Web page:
End of communication.
Ethan Doyle White has been running a nice interview series at his blog Albion Calling for a while. Among others he ran interviews with both of the two scholar-practitioners of western ritual magic who suddenly passed away earlier this year, Dave Evans and Nevill Drury. I’ve been meaning to add this blog on pagan studies, esotericism, archaeology etc. to the blog roll for a while (it needs serious update). Now that Ethan has published this interview with yours truly I should probably hurry up. Check it out.
The first full keynote lecture from ContERN 2012: Christopher Partridge on why occulture is ordinary. I’ll especially recommend the interesting discussion at the end. Some brilliant and sharp questions to the occulture theory, which perhaps should be explored further.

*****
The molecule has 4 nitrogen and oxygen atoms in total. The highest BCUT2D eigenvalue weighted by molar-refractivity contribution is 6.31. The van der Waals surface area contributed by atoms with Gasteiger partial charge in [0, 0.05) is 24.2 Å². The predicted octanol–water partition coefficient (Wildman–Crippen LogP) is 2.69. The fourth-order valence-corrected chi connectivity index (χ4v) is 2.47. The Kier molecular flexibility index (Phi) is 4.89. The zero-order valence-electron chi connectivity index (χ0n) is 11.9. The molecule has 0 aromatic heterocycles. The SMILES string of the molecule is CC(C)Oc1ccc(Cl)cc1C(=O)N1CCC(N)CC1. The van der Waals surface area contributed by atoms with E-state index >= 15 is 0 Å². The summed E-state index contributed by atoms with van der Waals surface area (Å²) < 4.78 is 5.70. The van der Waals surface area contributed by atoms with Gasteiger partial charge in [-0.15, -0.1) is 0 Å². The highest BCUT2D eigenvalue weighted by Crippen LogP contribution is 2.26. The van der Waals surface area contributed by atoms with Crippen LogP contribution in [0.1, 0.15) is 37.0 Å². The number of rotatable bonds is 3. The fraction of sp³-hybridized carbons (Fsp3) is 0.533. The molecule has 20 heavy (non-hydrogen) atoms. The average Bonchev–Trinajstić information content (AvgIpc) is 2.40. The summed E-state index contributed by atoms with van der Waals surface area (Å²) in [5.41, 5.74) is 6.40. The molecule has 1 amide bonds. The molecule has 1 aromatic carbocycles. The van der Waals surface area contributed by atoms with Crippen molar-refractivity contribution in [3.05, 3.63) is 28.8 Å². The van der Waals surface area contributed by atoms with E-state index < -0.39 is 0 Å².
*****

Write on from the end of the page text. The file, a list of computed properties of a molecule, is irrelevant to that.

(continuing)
Continuing our series of posts from last year’s conference on Contemporary Esotericism, today we have released the video of Christopher Partridge’s keynote lecture, “Occulture is Ordinary”. Please do check it out (on site and the YouTube channel) – and don’t miss the discussion with the audience towards the end!
(For clarification: the respondents we hear at the end are Christian Greer (University of Amsterdam), Per Faxneld (Stockholm University) and Bernd-Christian Otto (Universität Erfuhrt).
Looking through the Occult: Conference on Instrumentation, Esotericism and Epistemology in the 19th Century (Humboldt U, Berlin)
I’m excited to participate in a wonderful conference at Berlin’s Humboldt University on November 14-15: “Looking through the Occult: Instrumentation, Esotericism and Epistemology in the 19th Century”. The conference is free and open to the public, so if you are in Berlin and have an above average interest in topics such as spiritualism and mediums, ether physics, spirit photography, early radio technology and x-rays, this should be a good treat. Check out the nice website for more information on the programme, how to get there, and what to read up on in advance.